The “Inclusion Stretch” – Reshaping the Camp Experience
February is Jewish Disabilities Awareness and Inclusion Month. Join us as we share stories that highlight the impact of inclusion in our camp communities.
This past summer, I met a camper who showed me the importance of Inclusion.
Andrew* is nine years old and loves the Broadway play “Hamilton.” While at camp, he created funny parodies of Hamilton songs that related to each day’s activities and wrote poems about his love for camp. Although these forms of expression may be common for kids Andrew’s age, it was a breakthrough for him. Andrew was part of our Inclusion program at JCA Shalom, and I was lucky enough to be placed as his Inclusion specialist.
Before camp began, I learned Andrew had difficulty completing projects that involved freeform creativity, like writing and drawing. Due to his need for perfection, Andrew had a pattern of becoming frustrated and giving up on these activities at home and school. Amazingly, within a few days of arriving at camp, he progressed into writing daily letters home. Expressing himself on paper was not something he was able to do before.
In addition to overcoming what he referred to as “writer’s block,” he was also able to learn and work on techniques to control his anger. Andrew came to camp with a combative nature, but with his cooperation, we developed a system to keep disputes from becoming physical. When he gave me the signal, we would step away from an upsetting situation and “take a break.” This method worked so well for us; by the end of camp he was able to do this without my help.
The Inclusion program requires a lot of work and commitment, but it is worth it. At Camp JCA Shalom, we talk about how important it is to stretch. Not stretching as in doing lunges before a hike, but stretching as in opening your mind, embracing challenges and coming up with a creative solution. The Inclusion program requires a lot of stretching from everyone.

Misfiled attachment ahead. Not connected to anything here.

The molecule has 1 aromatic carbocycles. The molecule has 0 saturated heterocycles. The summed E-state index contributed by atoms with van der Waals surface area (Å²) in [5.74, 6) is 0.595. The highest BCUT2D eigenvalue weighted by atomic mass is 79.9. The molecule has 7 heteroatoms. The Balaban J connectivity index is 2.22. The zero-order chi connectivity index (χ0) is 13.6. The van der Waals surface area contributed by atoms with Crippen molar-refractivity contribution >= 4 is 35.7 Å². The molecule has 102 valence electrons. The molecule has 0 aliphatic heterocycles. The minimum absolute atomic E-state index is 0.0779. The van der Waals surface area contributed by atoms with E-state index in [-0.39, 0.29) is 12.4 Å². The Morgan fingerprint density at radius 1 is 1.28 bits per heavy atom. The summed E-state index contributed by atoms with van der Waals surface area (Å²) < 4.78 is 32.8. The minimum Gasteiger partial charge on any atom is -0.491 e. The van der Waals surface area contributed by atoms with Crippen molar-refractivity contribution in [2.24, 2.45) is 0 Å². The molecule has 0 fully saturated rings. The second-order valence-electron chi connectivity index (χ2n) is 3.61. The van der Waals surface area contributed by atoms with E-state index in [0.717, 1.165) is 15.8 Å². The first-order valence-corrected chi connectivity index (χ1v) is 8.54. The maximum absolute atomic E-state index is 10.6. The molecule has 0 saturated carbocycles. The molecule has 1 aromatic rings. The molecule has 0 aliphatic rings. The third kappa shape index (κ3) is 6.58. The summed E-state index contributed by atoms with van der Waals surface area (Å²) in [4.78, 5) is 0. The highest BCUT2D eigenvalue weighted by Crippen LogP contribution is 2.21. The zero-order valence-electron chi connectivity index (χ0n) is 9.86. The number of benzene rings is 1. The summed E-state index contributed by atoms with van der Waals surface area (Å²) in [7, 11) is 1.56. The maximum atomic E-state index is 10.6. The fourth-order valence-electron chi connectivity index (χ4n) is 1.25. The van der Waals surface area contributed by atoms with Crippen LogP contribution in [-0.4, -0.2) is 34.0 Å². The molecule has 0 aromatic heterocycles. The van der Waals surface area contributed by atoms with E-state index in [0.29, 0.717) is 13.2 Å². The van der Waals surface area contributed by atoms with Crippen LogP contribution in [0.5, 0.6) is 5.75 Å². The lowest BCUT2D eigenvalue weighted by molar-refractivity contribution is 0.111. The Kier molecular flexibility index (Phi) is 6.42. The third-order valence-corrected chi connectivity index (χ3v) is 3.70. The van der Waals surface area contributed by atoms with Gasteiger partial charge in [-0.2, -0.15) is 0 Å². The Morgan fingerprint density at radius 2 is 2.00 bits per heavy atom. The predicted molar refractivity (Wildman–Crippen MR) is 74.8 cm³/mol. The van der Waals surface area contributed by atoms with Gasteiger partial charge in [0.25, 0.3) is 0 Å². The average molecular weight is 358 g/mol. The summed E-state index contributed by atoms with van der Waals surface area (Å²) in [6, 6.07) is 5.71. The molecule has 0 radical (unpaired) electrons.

For example, the counselor who is stretching herself knows to plan a hike during the daytime to accommodate kids who are afraid of the dark. Campers who are stretching themselves try to hike next to a child in the cabin who still needs a friend. The Inclusion camper who is stretching himself knows to try their best on the hike and calmly tell a counselor if they need a break.
Andrew once told me that camp was a special place for him because he was able to create things and communicate with people in a way he hadn’t learned to do at home.
Our Camp Director, Joel, has always said that “at camp, you are the best version of yourself.” I believe this is true for everyone. At Camp we are all kinder, more patient, and open to trying new things. I had the privilege of watching Andrew become the best version of himself, and to play my part in helping him get there.
Camp JCA Shalom has been my home for the past ten summers, and this last summer had the greatest impact on me. I am grateful to have been a part of the Inclusion team.
*Camper’s name was changed for privacy purposes
Abbey Gross has attended Camp JCA Shalom for the past ten summers. In the Summer of 2016 she was a member of the Inclusion Team.
JCA Shalom is one of the six camps in the FJC Ruderman/Alexander Inclusion Cohort.